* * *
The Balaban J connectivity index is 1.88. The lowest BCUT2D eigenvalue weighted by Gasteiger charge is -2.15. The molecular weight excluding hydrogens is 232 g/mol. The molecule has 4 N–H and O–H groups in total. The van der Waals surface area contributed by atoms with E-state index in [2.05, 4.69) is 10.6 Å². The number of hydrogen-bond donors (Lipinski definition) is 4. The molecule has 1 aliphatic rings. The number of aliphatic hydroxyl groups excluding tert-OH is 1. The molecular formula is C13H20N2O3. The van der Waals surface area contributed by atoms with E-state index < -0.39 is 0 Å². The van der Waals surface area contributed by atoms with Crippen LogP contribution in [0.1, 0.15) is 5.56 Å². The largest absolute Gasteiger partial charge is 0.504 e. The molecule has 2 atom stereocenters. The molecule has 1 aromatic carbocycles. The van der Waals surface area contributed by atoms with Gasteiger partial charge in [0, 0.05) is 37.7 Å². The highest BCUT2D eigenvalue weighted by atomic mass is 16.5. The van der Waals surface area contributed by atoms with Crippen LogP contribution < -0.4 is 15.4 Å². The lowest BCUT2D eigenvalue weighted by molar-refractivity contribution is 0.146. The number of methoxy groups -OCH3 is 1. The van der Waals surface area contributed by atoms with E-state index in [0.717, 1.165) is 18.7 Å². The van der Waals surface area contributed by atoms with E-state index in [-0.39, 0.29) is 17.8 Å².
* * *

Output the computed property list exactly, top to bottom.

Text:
The Balaban J connectivity index is 1.88. The lowest BCUT2D eigenvalue weighted by Gasteiger charge is -2.15. The molecular weight excluding hydrogens is 232 g/mol. The molecule has 4 N–H and O–H groups in total. The van der Waals surface area contributed by atoms with E-state index in [2.05, 4.69) is 10.6 Å². The number of hydrogen-bond donors (Lipinski definition) is 4. The molecule has 1 aliphatic rings. The number of aliphatic hydroxyl groups excluding tert-OH is 1. The molecular formula is C13H20N2O3. The van der Waals surface area contributed by atoms with E-state index < -0.39 is 0 Å². The van der Waals surface area contributed by atoms with Crippen LogP contribution in [0.1, 0.15) is 5.56 Å². The largest absolute Gasteiger partial charge is 0.504 e. The molecule has 2 atom stereocenters. The molecule has 1 aromatic carbocycles. The van der Waals surface area contributed by atoms with Gasteiger partial charge in [0, 0.05) is 37.7 Å². The highest BCUT2D eigenvalue weighted by atomic mass is 16.5. The van der Waals surface area contributed by atoms with Crippen LogP contribution < -0.4 is 15.4 Å². The lowest BCUT2D eigenvalue weighted by molar-refractivity contribution is 0.146. The number of methoxy groups -OCH3 is 1. The van der Waals surface area contributed by atoms with E-state index in [0.717, 1.165) is 18.7 Å². The van der Waals surface area contributed by atoms with E-state index in [-0.39, 0.29) is 17.8 Å².